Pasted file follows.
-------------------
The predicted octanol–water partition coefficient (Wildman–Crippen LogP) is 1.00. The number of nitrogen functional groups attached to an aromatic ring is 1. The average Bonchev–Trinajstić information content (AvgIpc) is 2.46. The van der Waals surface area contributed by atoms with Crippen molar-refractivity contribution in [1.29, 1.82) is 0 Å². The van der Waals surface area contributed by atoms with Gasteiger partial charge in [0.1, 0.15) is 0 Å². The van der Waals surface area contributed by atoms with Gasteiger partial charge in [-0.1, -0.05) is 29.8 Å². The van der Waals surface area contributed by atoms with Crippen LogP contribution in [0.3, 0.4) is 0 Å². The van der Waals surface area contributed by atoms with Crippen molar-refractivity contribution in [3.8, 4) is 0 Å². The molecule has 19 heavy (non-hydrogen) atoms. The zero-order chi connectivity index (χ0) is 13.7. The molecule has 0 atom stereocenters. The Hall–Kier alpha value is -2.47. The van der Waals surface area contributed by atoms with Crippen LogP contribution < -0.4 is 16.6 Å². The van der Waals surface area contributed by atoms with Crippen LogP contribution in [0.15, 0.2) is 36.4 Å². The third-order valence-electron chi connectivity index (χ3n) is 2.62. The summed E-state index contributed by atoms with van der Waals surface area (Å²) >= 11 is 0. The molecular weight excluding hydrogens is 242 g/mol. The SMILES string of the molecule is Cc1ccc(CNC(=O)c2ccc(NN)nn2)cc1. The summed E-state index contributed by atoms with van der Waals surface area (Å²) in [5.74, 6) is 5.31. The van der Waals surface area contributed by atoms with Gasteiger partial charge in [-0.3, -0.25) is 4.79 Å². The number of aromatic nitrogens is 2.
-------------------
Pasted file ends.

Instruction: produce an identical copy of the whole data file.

The predicted octanol–water partition coefficient (Wildman–Crippen LogP) is 1.00. The number of nitrogen functional groups attached to an aromatic ring is 1. The average Bonchev–Trinajstić information content (AvgIpc) is 2.46. The van der Waals surface area contributed by atoms with Crippen molar-refractivity contribution in [1.29, 1.82) is 0 Å². The van der Waals surface area contributed by atoms with Gasteiger partial charge in [0.1, 0.15) is 0 Å². The van der Waals surface area contributed by atoms with Gasteiger partial charge in [-0.1, -0.05) is 29.8 Å². The van der Waals surface area contributed by atoms with Crippen LogP contribution in [0.3, 0.4) is 0 Å². The van der Waals surface area contributed by atoms with Crippen molar-refractivity contribution in [3.8, 4) is 0 Å². The molecule has 19 heavy (non-hydrogen) atoms. The zero-order chi connectivity index (χ0) is 13.7. The molecule has 0 atom stereocenters. The Hall–Kier alpha value is -2.47. The van der Waals surface area contributed by atoms with Crippen LogP contribution < -0.4 is 16.6 Å². The van der Waals surface area contributed by atoms with Crippen LogP contribution in [0.15, 0.2) is 36.4 Å². The third-order valence-electron chi connectivity index (χ3n) is 2.62. The summed E-state index contributed by atoms with van der Waals surface area (Å²) >= 11 is 0. The molecular weight excluding hydrogens is 242 g/mol. The SMILES string of the molecule is Cc1ccc(CNC(=O)c2ccc(NN)nn2)cc1. The summed E-state index contributed by atoms with van der Waals surface area (Å²) in [5.74, 6) is 5.31. The van der Waals surface area contributed by atoms with Gasteiger partial charge in [-0.3, -0.25) is 4.79 Å². The number of aromatic nitrogens is 2.